Canadian Business editor Steve Maich has written a brave and bracing column in the magazine's issue dated September 13 in commenting on the closing of prison farms and the ending of the mandatory census. He notes that casual dishonesty in defence of such actions is a staple in government:
"But in order for this tradition of mendacity to be tolerable, the deception has got to be at least somewhat plausible. Instead, too often, Stephen Harper's government starts with an ideology that most Canadians do not share and works backward — mixing in spin, argument and transparent justification to arrive at a-wink-and-a-nudge public policy."
As Maich puts it, the spectacle of industry minister Tony Clement trying to square a circle is "cringe-inducing".
"Clement isn't a halfwit, but he's sometimes required to play one on TV."
As for the prison farms, Maich tears a large hole in the argument that the farms lose money and that inmates who work on them don't get out and go into farm work.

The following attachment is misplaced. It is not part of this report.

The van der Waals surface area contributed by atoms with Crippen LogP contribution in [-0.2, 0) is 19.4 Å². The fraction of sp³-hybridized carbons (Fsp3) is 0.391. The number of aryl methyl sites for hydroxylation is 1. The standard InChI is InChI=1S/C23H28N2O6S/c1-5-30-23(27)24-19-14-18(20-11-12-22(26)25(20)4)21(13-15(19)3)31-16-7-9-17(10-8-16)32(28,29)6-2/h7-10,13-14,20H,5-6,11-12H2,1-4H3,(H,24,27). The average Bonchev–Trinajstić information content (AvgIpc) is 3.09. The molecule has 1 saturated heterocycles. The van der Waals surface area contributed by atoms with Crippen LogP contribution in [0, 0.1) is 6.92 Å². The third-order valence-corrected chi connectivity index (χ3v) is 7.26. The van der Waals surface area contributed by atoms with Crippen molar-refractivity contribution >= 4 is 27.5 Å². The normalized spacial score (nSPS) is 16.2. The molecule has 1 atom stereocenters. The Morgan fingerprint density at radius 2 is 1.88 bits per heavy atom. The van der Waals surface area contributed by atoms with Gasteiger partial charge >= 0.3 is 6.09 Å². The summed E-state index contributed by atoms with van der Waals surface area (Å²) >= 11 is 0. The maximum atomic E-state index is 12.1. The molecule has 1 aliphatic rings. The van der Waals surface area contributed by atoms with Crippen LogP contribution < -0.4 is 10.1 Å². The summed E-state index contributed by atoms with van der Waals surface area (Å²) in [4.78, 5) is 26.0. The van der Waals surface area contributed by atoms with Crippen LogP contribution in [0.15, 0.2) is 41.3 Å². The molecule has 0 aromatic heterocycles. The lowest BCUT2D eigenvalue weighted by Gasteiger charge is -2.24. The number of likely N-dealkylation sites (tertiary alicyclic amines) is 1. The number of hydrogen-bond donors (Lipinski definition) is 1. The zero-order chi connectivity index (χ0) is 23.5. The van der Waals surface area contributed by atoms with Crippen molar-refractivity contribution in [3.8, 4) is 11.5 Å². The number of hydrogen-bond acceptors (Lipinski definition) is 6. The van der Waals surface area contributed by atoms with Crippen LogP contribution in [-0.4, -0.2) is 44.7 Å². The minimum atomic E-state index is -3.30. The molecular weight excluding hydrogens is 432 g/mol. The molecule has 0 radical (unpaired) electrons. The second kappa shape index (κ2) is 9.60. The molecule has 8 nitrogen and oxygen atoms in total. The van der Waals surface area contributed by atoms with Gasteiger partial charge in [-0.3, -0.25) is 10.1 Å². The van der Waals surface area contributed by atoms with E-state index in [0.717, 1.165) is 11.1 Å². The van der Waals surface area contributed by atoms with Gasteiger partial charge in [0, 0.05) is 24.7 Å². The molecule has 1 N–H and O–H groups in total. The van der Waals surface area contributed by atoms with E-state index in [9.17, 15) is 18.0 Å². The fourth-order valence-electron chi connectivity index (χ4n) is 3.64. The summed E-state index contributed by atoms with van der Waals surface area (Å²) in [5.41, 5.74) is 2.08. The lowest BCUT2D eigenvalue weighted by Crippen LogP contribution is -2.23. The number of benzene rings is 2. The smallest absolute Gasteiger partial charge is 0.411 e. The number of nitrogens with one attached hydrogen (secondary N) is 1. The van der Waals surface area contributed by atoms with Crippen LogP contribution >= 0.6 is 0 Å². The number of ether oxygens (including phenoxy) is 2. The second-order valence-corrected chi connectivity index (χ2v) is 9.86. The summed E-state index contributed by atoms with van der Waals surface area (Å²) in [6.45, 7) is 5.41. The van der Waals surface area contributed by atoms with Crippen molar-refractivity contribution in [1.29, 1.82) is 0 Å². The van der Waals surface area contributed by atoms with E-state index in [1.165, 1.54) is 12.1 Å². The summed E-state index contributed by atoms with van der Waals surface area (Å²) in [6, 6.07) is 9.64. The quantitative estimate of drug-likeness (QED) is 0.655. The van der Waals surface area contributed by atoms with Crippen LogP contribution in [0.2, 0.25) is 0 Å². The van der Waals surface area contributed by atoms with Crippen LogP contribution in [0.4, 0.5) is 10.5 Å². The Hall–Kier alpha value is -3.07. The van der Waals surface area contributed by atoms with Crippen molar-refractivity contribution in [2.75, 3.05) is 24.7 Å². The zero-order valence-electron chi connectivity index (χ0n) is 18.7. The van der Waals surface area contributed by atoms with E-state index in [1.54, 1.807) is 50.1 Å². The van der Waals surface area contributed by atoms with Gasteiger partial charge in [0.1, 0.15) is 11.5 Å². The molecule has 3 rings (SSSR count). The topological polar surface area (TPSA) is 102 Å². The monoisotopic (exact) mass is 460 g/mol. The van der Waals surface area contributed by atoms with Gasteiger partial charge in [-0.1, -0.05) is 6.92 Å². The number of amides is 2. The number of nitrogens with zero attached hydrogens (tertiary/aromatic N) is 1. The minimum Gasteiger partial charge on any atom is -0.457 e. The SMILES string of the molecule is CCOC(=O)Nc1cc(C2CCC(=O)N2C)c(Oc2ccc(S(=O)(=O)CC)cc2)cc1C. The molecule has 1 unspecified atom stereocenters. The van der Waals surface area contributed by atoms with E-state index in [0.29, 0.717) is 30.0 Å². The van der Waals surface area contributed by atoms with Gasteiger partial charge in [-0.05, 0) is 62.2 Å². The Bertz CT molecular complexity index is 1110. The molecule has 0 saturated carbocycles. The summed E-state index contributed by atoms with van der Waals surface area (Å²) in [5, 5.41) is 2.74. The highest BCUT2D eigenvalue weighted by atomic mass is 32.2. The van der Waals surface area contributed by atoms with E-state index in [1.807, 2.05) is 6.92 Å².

"This is like saying the army is worthless as job training because so few go on to paramilitary work after their discharge.The point is about the experience acquired, not the industry in which it's used. Anyone with even a passing knowledge of farm work can tell you it involves a wide range of useful skills, from welding and metalwork to logistics and computer skills. More important, the prison farms taught work and social skills to people who were often woefully unprepared to hold down any sort of job — things like teamwork, personal responsibility and reliability."
(In a recent posting on Twitter, Maich points out that the column will probably get him "branded as a moron by the Sun's editorial board".)